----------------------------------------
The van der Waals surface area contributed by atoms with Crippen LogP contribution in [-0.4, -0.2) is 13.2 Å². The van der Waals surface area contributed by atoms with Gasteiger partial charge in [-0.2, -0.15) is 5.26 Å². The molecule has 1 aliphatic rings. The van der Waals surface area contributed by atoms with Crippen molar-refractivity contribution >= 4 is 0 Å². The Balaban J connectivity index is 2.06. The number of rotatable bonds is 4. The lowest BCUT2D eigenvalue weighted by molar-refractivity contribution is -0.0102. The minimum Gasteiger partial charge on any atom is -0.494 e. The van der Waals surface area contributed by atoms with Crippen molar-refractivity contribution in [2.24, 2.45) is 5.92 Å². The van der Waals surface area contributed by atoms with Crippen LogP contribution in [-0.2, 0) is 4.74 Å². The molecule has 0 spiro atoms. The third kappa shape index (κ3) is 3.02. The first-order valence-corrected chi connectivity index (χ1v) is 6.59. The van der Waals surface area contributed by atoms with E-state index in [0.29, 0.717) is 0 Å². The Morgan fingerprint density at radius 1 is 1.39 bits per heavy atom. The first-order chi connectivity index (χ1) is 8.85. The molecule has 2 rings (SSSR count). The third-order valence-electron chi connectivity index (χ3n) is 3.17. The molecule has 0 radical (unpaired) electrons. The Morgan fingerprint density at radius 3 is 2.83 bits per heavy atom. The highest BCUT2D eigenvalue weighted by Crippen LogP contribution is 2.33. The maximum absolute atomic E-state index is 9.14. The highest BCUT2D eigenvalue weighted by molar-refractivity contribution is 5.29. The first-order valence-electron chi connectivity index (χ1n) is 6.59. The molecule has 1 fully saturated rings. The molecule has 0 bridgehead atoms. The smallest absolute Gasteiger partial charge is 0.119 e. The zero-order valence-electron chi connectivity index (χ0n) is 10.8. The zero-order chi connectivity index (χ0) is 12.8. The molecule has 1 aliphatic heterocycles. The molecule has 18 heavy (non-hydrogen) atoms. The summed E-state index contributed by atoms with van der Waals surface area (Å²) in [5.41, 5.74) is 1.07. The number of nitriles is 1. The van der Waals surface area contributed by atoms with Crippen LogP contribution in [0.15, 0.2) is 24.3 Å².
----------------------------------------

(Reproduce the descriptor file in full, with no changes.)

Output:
The van der Waals surface area contributed by atoms with Crippen LogP contribution in [-0.4, -0.2) is 13.2 Å². The van der Waals surface area contributed by atoms with Gasteiger partial charge in [-0.2, -0.15) is 5.26 Å². The molecule has 1 aliphatic rings. The van der Waals surface area contributed by atoms with Crippen molar-refractivity contribution >= 4 is 0 Å². The Balaban J connectivity index is 2.06. The number of rotatable bonds is 4. The lowest BCUT2D eigenvalue weighted by molar-refractivity contribution is -0.0102. The minimum Gasteiger partial charge on any atom is -0.494 e. The van der Waals surface area contributed by atoms with Crippen molar-refractivity contribution in [2.24, 2.45) is 5.92 Å². The van der Waals surface area contributed by atoms with Crippen LogP contribution in [-0.2, 0) is 4.74 Å². The molecule has 0 spiro atoms. The third kappa shape index (κ3) is 3.02. The first-order valence-corrected chi connectivity index (χ1v) is 6.59. The van der Waals surface area contributed by atoms with E-state index in [0.29, 0.717) is 0 Å². The Morgan fingerprint density at radius 1 is 1.39 bits per heavy atom. The first-order chi connectivity index (χ1) is 8.85. The molecule has 2 rings (SSSR count). The third-order valence-electron chi connectivity index (χ3n) is 3.17. The molecule has 0 radical (unpaired) electrons. The Morgan fingerprint density at radius 3 is 2.83 bits per heavy atom. The highest BCUT2D eigenvalue weighted by Crippen LogP contribution is 2.33. The maximum absolute atomic E-state index is 9.14. The highest BCUT2D eigenvalue weighted by molar-refractivity contribution is 5.29. The first-order valence-electron chi connectivity index (χ1n) is 6.59. The molecule has 1 fully saturated rings. The molecule has 0 bridgehead atoms. The smallest absolute Gasteiger partial charge is 0.119 e. The zero-order valence-electron chi connectivity index (χ0n) is 10.8. The zero-order chi connectivity index (χ0) is 12.8. The molecule has 1 aliphatic heterocycles. The molecule has 18 heavy (non-hydrogen) atoms. The summed E-state index contributed by atoms with van der Waals surface area (Å²) in [5.41, 5.74) is 1.07. The number of nitriles is 1. The van der Waals surface area contributed by atoms with Crippen LogP contribution in [0.15, 0.2) is 24.3 Å².